As the world continues to face the grim social and economic realitities of a coronavirus-ridden world, and the US alone faces a staggering 39 million lost jobs since March, a select few group of billionaires has managed not only to keep their heads above water, but take advantage of bearish market conditions to add billions to their fortunes.
Among these fortunate few is famed investor Warren Buffett, whose Berkshire Hathaway conglomerate holding company sold a whopping 84 percent of its stake in Goldman Sachs last quarter, earning $3 billion+ in cash, 12 years after investing in the bank to help bail it out during the 2008 financial crisis. The earnings included $1.2 billion in dividends, plus over $1.4 billion from the stock selloff.
George Soros, the US Hungarian-born financier with a penchant for meddling in the affairs of foreign nations going to back to the 1980s, made some bold market moves of his own in the past couple of months, purchasing a $5 million stake in Disney, and increasing his investment in US exercise equipment and media company Peloton by more than ten-fold, to $79 million, while continuing to build shares in real estate investment trust AGNC by 22 percent, with total holdings now worth $21 million. During the same period, Soros added 1.7 million shares to his holdings of Alberta-based energy company Cenovus Energy (with total shares now worth $7 million+, and NiSource, Inc, a gas and electricity holding company operating across seven US states, with total investments of over $6.7 million. Overall, the string of share buys is expected to net Soros Fund Management between 3 and 11.5 percent dividends in the coming months, not a bad deal considering most of the world’s central banks have switched to sub-zero bond rates in recent months. In addition to the above-mentioned operations, Soros’ hedge fund has also been busy buying, selling, adding, dumping, and researching dozens more companies in operations worth hundreds of millions of dollars during the first quarter of 2020.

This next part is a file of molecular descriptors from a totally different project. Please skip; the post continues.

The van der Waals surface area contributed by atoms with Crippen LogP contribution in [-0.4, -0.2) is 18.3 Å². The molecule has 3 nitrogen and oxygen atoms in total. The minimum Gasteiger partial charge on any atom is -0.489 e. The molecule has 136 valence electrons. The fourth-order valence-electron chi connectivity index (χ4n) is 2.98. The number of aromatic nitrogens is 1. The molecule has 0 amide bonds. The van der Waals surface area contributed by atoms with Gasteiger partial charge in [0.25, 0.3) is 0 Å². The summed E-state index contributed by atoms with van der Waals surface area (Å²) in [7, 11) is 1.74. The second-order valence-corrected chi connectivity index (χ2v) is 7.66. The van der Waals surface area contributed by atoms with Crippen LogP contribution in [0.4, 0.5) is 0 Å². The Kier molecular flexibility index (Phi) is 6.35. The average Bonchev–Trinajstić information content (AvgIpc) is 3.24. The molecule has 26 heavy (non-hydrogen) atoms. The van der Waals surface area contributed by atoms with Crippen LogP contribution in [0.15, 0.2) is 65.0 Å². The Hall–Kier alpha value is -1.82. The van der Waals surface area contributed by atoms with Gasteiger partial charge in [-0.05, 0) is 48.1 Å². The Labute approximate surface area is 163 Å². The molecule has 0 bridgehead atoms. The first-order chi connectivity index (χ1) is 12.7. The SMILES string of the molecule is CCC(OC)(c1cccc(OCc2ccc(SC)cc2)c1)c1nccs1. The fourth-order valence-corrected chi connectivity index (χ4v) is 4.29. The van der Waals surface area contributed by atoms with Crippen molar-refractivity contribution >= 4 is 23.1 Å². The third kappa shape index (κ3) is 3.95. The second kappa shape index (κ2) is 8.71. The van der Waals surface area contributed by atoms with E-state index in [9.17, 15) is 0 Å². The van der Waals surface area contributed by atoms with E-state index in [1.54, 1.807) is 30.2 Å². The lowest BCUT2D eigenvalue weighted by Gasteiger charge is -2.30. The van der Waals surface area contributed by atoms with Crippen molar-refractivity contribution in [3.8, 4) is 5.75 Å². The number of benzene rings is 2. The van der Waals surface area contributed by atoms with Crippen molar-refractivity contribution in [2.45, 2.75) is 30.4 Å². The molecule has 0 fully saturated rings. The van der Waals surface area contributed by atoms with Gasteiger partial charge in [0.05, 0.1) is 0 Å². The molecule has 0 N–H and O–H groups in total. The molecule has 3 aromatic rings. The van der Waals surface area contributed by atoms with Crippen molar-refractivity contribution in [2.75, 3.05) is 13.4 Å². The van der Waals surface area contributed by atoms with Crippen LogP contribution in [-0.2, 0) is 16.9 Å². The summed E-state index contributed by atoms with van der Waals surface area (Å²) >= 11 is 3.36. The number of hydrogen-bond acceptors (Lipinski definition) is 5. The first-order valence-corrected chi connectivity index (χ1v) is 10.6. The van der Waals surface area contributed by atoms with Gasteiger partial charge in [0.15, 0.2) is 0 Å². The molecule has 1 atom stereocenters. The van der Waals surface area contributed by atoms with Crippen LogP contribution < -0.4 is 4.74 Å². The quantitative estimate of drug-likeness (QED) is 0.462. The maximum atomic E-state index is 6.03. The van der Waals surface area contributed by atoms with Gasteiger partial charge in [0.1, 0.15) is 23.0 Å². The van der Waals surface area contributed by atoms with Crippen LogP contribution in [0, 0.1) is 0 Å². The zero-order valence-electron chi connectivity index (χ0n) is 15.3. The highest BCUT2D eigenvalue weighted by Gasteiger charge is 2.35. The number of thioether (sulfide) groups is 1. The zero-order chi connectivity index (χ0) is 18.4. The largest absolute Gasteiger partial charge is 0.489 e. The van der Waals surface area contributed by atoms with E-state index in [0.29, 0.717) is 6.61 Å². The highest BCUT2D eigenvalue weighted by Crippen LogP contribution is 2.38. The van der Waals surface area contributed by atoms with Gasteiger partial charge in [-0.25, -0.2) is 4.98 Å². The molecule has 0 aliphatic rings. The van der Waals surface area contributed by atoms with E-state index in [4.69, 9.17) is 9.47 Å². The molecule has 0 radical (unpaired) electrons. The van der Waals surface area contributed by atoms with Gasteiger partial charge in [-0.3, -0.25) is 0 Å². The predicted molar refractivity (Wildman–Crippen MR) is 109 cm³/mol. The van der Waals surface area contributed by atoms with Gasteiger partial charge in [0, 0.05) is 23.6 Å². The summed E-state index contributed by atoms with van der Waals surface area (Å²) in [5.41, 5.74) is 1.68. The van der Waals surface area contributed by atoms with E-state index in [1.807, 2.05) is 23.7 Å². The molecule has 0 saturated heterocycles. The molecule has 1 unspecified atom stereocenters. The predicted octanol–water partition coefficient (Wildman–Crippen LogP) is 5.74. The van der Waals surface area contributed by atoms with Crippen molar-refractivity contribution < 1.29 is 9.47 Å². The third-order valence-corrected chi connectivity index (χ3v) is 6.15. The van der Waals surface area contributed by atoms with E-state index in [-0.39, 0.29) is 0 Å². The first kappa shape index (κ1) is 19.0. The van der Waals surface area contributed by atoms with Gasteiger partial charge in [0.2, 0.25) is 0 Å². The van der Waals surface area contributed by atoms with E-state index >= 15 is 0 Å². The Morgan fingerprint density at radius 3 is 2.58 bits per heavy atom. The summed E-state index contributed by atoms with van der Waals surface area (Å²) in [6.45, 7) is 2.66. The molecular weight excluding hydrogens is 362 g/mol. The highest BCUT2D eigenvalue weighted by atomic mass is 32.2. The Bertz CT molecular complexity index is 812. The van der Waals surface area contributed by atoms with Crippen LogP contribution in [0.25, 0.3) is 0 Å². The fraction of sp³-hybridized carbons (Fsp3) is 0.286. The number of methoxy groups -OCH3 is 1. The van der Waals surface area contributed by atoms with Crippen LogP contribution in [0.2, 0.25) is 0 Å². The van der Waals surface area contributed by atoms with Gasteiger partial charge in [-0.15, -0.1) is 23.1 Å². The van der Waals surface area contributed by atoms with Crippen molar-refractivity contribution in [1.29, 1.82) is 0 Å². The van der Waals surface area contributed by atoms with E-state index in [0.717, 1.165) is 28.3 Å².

Then there’s Jeff Bezos, founder and CEO of Amazon, already the wealthiest man alive, who has reportedly added another $25 billion to his fortune since the start of 2020 as coronavirus lockdowns have led millions of Americans to turn to Amazon for entertainment and sustenance, and the stock price of his company to grow accordingly. Amid skyrocketing revenues of $75.5 billion in Q1 2020 (up from $59.7 billion a year earlier), business media have been speculating that, if current trends continue, Bezos could become the world’s first trillionaire sometime in the next decade. So fantastical is Bezos’ Midas touch of profit-making that even his ex-wife MacKenzie Bezos, who became the third richest woman in the world after divorcing him in 2019 with a $35 billion settlement, that her wealth too has reportedly grown by $8.6 billion over the past four months alone.
Elon Musk, the eccentric Tesla and SpaceX CEO and tech billionaire who has intrigued netizens in recent weeks with obscure tweets casting doubt about the seriousness of the coronavirus pandemic, accusing governments of ‘fascist’ restrictions and suggesting that the stock price of his own company is “too high,” has nevertheless managed to stay in the black, netting some $5 billion in new wealth, also mostly through stock gains, even as he promised to sell off all his real estate and almost all of his physical possessions to devote time to loftier goals including Mars exploration.
Who Will Be the Next Multibillionaire? As the coronavirus crisis continues to wreak havoc on global health care systems and the world economy, biotech companies around the world are rushing to develop a safe, effective coronavirus vaccine. On Wednesday, Kalorama Information, a New York-based market analytics firm, estimates that there are over 75 vaccine candidates around the world, five of them already undergoing clinical trials. Needless to say, whoever wins the ‘race’ to the vaccine will have the best chance of raking in the big bucks, as governments will begin buying up billions of doses for immunization programmes. Kalorama says based on previous experience with influenza vaccines, which generated $5.2 billion in revenues in 2018, COVID-19 could generate between $8 billion and $10 billion dollars in demand in the first full year of implementation alone. Among the major candidates are CanSino Biologics, a Chinese vaccine company already engaged in human trials, US biotech company Moderna, Inovio Pharmaceuticals (the company supported by the Bill and Melinda Gates Foundation), and the Shenzhen Geno-Immune Medical Institute, another Chinese entity which is working on two separate coronavirus-related vaccine preparations.